Transmission of lumpy skin disease virus: a short review.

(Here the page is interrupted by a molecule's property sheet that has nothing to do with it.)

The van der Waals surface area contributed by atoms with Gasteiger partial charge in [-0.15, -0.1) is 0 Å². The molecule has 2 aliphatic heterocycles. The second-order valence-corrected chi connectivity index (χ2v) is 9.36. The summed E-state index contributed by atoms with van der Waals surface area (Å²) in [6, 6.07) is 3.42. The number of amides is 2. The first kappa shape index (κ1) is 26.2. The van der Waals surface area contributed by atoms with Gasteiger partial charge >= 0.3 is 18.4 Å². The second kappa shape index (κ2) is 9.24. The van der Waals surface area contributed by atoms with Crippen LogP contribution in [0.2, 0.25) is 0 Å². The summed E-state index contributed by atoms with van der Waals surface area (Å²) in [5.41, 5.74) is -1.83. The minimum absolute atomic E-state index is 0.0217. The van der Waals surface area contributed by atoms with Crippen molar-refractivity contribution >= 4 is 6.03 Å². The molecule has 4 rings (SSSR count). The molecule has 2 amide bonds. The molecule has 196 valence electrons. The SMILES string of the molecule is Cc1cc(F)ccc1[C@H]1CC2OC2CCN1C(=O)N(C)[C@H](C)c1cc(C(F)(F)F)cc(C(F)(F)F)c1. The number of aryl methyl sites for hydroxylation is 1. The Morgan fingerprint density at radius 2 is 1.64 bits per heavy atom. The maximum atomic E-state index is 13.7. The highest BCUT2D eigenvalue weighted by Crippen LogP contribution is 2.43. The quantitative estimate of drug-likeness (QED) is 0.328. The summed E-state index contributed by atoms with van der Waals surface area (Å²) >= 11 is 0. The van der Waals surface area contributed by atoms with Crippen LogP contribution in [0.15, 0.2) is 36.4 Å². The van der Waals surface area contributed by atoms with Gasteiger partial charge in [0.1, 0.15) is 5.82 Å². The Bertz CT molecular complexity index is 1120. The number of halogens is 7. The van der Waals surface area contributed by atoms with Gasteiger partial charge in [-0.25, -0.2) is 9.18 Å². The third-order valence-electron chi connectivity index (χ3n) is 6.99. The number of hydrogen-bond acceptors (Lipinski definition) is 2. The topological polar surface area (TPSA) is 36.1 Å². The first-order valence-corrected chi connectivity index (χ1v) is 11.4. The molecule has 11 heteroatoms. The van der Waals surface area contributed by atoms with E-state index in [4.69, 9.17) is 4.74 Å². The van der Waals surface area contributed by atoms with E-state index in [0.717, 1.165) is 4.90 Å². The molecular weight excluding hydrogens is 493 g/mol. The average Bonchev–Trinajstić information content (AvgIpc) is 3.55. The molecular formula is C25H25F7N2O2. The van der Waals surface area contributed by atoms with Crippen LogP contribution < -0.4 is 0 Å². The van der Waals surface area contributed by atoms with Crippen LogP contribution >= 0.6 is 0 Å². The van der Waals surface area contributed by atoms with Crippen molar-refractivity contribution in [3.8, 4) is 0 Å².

Lumpy skin disease (LSD) is a viral transboundary disease endemic throughout Africa and of high economic importance that affects cattle and domestic water buffaloes. Since 2012, the disease has spread rapidly and widely throughout the Middle Eastern and Balkan regions, southern Caucasus and parts of the Russian Federation. Before vaccination campaigns took their full effect, the disease continued spreading from region to region, mainly showing seasonal patterns despite implementing control and eradication measures. The disease is capable of appearing several hundred kilometers away from initial (focal) outbreak sites within a short time period. These incursions have triggered a long-awaited renewed scientific interest in LSD resulting in the initiation of novel research into broad aspects of the disease, including epidemiology, modes of transmission and associated risk factors. Long-distance dispersal of LSDV seems to occur via the movement of infected animals, but distinct seasonal patterns indicate that arthropod-borne transmission is most likely responsible for the swift and aggressive short-distance spread of the disease. Elucidating the mechanisms of transmission of LSDV will enable the development of more targeted and effective actions for containment and eradication of the virus. The mode of vector-borne transmission of the disease is most likely mechanical, but there is no clear-cut evidence to confirm or disprove this assumption. To date, the most likely vectors for LSDV transmission are blood-sucking arthropods such as stable flies (Stomoxys calcitrans), mosquitoes (Aedes aegypti), and hard ticks (Rhipicephalus and Amblyomma species). New evidence suggests that the ubiquitous, synanthropic house fly, Musca domestica, may also play a role in LSDV transmission, but this has not yet been tested in a clinical setting. The aim of this review is to compile and discuss the earlier as well as the most recent research data on the transmission of LSDV.